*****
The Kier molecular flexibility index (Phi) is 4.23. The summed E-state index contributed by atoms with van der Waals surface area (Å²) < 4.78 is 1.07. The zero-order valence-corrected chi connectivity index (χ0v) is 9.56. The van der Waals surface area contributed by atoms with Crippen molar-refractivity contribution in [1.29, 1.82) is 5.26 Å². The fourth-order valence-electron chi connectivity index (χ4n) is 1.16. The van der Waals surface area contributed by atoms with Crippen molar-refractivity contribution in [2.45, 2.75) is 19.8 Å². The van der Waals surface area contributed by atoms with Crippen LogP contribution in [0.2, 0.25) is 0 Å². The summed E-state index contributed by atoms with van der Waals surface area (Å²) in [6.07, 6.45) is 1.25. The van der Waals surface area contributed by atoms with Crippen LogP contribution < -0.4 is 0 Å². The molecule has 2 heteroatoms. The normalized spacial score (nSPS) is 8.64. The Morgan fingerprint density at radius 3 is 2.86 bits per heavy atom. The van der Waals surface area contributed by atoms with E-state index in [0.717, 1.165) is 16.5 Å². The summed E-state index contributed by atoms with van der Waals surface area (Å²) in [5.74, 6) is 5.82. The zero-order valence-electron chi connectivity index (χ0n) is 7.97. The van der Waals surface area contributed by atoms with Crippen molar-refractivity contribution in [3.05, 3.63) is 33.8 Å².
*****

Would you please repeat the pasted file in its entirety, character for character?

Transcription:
The Kier molecular flexibility index (Phi) is 4.23. The summed E-state index contributed by atoms with van der Waals surface area (Å²) < 4.78 is 1.07. The zero-order valence-corrected chi connectivity index (χ0v) is 9.56. The van der Waals surface area contributed by atoms with Crippen molar-refractivity contribution in [1.29, 1.82) is 5.26 Å². The fourth-order valence-electron chi connectivity index (χ4n) is 1.16. The van der Waals surface area contributed by atoms with Crippen molar-refractivity contribution in [2.45, 2.75) is 19.8 Å². The van der Waals surface area contributed by atoms with Crippen LogP contribution in [0.2, 0.25) is 0 Å². The summed E-state index contributed by atoms with van der Waals surface area (Å²) in [6.07, 6.45) is 1.25. The van der Waals surface area contributed by atoms with Crippen LogP contribution < -0.4 is 0 Å². The molecule has 2 heteroatoms. The normalized spacial score (nSPS) is 8.64. The Morgan fingerprint density at radius 3 is 2.86 bits per heavy atom. The van der Waals surface area contributed by atoms with E-state index in [0.717, 1.165) is 16.5 Å². The summed E-state index contributed by atoms with van der Waals surface area (Å²) in [5.74, 6) is 5.82. The zero-order valence-electron chi connectivity index (χ0n) is 7.97. The van der Waals surface area contributed by atoms with Crippen molar-refractivity contribution in [3.05, 3.63) is 33.8 Å².